From the farm to the lab to take on frost
GroundCover™ Issue: 119 | 02 Nov 2015 | Author: Nicole Baxter
Brenton Leske was delighted to secure a graduate research position with the Department of Agriculture and Food, Western Australia (DAFWA), as it involved trying to solve one of the grains industry’s biggest agronomic challenges: the susceptibility of cereal crops to frost.
The 24-year-old developed a passion for agriculture while growing up on his family’s 2347 hectare wheat and barley farm near Cascade, WA, about 100 kilometres north-west of Esperance.
Brenton took a ‘gap year’ after secondary school to learn more about the practical aspects of cropping on his parents’ farm before heading to university.
He enrolled in a degree in agricultural science at the University of Western Australia where he completed a GRDC supported honours project in soil acidity and crop nutrition. In plot trials, Brenton showed that superphosphate was a better seeding fertiliser than monoammonium phosphate in acidic Wodjil soil sourced from Bonnie Rock, WA, although he says these results still need to be confirmed in paddock-scale tests.
Brenton says his honours year not only helped develop core research skills, such as scientific writing, critical thinking and assimilating information through experimental design and analysis, but also helped to cultivate other skills including time management and self-motivation.
Brenton says it enabled him to start building a network of industry contacts through links with his co-funders the Grower Group Alliance and fertiliser manufacturer CSBP, whose staff analysed soil and plant tissue tests as part of their support for his research.
When it came time to find a job, Brenton was pleased to secure a two-year graduate research position within DAFWA on a GRDC-supported project to better understand frost. He is working in Dr Ben Biddulph’s team, which is focused on managing frost in wheat and barley, a key project in the multidisciplinary GRDC-supported National Frost Initiative.
“I saw the job as an opportunity to better understand frost and work on research investigating options for managing it,” Brenton says.
In particular, his work is centred on helping to screen available wheat and barley varieties for their tolerance to frost by looking at yield differences, while another component of his research is investigating the capacity of different varieties to compensate after frost.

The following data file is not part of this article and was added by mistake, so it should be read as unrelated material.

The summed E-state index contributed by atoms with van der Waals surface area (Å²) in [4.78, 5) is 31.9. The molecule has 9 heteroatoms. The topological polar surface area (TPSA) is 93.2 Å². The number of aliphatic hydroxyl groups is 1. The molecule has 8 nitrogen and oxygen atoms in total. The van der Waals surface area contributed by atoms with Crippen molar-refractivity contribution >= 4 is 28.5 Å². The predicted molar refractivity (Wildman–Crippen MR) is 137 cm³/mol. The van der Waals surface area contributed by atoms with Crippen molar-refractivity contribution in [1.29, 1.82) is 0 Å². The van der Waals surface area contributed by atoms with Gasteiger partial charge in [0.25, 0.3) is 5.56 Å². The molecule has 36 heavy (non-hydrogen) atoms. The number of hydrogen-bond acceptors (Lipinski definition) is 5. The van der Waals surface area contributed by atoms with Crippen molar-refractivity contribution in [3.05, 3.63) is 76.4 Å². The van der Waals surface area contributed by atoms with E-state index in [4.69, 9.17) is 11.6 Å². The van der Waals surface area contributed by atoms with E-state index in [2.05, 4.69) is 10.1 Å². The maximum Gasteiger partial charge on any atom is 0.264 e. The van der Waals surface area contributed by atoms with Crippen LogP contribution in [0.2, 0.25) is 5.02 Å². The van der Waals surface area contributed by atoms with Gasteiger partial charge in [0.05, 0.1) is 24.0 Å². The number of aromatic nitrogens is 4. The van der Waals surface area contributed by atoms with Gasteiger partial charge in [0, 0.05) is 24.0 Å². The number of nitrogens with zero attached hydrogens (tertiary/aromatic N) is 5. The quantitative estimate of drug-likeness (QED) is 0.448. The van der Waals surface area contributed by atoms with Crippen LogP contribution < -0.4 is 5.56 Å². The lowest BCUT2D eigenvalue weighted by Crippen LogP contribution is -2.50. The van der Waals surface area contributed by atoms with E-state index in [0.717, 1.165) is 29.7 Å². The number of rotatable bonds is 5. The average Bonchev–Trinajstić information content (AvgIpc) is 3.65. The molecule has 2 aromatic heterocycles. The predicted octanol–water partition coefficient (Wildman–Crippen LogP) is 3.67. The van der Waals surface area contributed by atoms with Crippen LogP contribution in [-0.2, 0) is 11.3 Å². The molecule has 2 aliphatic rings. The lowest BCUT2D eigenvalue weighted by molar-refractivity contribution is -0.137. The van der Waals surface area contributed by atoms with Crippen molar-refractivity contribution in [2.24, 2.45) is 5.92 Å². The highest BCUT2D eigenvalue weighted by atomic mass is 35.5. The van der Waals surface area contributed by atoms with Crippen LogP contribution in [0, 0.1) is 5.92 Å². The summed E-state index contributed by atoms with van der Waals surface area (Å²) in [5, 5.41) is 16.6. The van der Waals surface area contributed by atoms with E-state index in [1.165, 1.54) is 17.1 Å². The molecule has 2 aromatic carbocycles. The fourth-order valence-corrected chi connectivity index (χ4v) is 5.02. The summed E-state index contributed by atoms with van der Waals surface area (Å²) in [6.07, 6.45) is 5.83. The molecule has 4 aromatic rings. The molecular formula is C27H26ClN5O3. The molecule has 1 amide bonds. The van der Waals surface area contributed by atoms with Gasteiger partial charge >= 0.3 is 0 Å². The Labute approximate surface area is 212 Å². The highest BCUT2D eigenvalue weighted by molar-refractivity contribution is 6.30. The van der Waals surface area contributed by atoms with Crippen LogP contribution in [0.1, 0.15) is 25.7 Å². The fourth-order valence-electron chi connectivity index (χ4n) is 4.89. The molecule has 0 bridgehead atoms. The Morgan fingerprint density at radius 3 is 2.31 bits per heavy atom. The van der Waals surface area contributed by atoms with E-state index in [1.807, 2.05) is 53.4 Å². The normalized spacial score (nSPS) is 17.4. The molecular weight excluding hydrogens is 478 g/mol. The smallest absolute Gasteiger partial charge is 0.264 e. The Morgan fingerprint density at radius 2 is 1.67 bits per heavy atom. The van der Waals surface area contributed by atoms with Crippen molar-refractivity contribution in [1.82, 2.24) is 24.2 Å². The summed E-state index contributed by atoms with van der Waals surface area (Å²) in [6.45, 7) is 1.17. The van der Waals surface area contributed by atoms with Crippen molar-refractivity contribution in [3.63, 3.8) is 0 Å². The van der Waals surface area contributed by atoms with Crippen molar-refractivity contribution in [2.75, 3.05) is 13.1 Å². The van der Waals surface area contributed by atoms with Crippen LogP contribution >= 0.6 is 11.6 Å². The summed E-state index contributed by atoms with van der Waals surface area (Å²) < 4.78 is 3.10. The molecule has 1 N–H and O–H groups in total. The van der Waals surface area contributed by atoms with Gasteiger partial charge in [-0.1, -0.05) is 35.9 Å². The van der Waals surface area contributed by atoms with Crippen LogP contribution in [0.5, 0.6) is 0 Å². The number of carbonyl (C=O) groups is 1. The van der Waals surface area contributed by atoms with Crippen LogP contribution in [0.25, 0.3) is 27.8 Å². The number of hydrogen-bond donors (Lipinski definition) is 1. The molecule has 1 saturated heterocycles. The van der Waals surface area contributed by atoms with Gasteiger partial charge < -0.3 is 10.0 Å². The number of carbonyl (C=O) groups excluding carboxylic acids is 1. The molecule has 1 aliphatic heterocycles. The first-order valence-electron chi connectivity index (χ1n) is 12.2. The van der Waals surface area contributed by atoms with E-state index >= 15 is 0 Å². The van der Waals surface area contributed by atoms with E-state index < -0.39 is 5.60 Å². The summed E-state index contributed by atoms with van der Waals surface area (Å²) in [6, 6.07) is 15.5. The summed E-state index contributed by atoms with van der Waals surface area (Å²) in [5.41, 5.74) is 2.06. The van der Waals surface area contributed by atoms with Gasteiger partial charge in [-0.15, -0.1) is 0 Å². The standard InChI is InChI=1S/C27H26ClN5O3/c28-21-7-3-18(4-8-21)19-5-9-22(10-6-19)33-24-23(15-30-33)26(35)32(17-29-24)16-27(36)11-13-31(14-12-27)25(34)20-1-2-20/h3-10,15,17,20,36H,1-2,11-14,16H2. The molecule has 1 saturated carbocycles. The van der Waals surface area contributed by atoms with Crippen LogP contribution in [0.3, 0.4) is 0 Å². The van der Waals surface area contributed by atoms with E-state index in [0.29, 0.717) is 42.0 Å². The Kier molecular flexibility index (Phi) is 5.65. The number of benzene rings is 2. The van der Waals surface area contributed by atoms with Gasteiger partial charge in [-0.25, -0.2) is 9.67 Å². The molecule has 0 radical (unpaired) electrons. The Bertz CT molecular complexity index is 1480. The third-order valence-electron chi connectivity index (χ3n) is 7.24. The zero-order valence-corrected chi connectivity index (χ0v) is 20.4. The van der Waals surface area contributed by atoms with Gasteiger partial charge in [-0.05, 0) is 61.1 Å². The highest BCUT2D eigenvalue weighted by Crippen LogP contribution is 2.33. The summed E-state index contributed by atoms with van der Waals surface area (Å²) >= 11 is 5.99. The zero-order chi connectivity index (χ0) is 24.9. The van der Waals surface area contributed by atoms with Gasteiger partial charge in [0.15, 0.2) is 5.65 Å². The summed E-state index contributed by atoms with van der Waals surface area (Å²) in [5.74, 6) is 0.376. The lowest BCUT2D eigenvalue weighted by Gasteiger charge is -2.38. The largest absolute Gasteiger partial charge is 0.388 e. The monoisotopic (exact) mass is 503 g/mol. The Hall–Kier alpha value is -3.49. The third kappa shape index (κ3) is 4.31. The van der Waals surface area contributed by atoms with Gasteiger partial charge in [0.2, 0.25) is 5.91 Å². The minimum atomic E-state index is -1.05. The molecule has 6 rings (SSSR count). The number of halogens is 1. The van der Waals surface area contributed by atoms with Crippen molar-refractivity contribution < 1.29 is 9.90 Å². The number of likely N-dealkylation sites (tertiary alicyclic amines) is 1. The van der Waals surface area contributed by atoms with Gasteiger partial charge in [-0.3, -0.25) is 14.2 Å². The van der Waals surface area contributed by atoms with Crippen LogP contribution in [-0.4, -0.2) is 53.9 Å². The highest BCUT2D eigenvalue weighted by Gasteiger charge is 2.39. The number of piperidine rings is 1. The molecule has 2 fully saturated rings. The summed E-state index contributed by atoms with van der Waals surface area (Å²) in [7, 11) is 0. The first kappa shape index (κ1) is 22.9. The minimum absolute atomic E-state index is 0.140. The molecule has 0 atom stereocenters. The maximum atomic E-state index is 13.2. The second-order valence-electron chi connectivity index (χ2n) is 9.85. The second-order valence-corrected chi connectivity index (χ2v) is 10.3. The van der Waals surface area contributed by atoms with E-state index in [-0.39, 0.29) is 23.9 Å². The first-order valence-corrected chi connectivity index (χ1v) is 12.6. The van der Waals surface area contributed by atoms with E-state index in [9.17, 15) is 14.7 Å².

During the trials in 2014 and 2015, Brenton would be alerted during the night by a text message from the trial site weather station telling him the temperature had dropped below 2°C (the trigger point for the development of frost-induced sterility in cereals).
“When that happened we would drive to the trial site the next day and tag wheat and barley plants that were flowering with the view of assessing the frost damage at a later date,” he says.
Screening varieties for frost-induced sterility has involved spending two days a week (from July to October) walking through the frost trials looking for healthy wheat heads and tagging them.
The tagged heads are then assessed for frost damage five weeks later.
While the results of the first year of research are being analysed, Brenton says working on a frost research project has opened his eyes to a wider range of career opportunities within the grains industry and allowed him to build more extensive industry networks.
Although he completes the DAFWA graduate research program in April 2016, Brenton would like to continue working in frost research.
Eventually, he hopes the screening work, which in 2015 included 108 commercial wheat lines and 36 barley lines, will lead to the development of a useful rating system. It would include a measure for frost susceptibility as frost-induced sterility per head and yield so growers can make better choices about the varieties they plant on certain parts of their farms given their frost risk.
More information:Brenton Leske,
08 9690 2155,
GRDC Project Code UHS10403, DAW00234
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